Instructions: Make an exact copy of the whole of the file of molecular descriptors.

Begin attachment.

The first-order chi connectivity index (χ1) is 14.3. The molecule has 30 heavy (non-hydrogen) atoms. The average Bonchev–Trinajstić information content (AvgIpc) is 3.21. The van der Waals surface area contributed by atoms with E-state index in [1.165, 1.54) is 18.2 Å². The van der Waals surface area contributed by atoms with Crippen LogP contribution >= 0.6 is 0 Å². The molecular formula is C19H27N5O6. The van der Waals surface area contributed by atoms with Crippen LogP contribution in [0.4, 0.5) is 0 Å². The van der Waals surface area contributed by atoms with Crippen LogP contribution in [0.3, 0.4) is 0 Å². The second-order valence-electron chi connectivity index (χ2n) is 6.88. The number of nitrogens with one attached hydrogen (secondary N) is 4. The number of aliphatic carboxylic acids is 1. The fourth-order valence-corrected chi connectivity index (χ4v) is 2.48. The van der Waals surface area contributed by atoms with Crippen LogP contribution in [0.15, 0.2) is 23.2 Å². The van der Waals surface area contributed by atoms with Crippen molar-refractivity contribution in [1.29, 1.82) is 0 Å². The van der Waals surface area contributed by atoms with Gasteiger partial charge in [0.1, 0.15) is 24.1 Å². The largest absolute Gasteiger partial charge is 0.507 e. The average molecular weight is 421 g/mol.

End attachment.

The first-order chi connectivity index (χ1) is 14.3. The molecule has 30 heavy (non-hydrogen) atoms. The average Bonchev–Trinajstić information content (AvgIpc) is 3.21. The van der Waals surface area contributed by atoms with E-state index in [1.165, 1.54) is 18.2 Å². The van der Waals surface area contributed by atoms with Crippen LogP contribution >= 0.6 is 0 Å². The molecular formula is C19H27N5O6. The van der Waals surface area contributed by atoms with Crippen LogP contribution in [0.4, 0.5) is 0 Å². The van der Waals surface area contributed by atoms with Crippen LogP contribution in [0.3, 0.4) is 0 Å². The second-order valence-electron chi connectivity index (χ2n) is 6.88. The number of nitrogens with one attached hydrogen (secondary N) is 4. The number of aliphatic carboxylic acids is 1. The fourth-order valence-corrected chi connectivity index (χ4v) is 2.48. The van der Waals surface area contributed by atoms with Crippen LogP contribution in [0.15, 0.2) is 23.2 Å². The van der Waals surface area contributed by atoms with Crippen molar-refractivity contribution in [1.29, 1.82) is 0 Å². The van der Waals surface area contributed by atoms with Gasteiger partial charge in [0.1, 0.15) is 24.1 Å². The largest absolute Gasteiger partial charge is 0.507 e. The average molecular weight is 421 g/mol.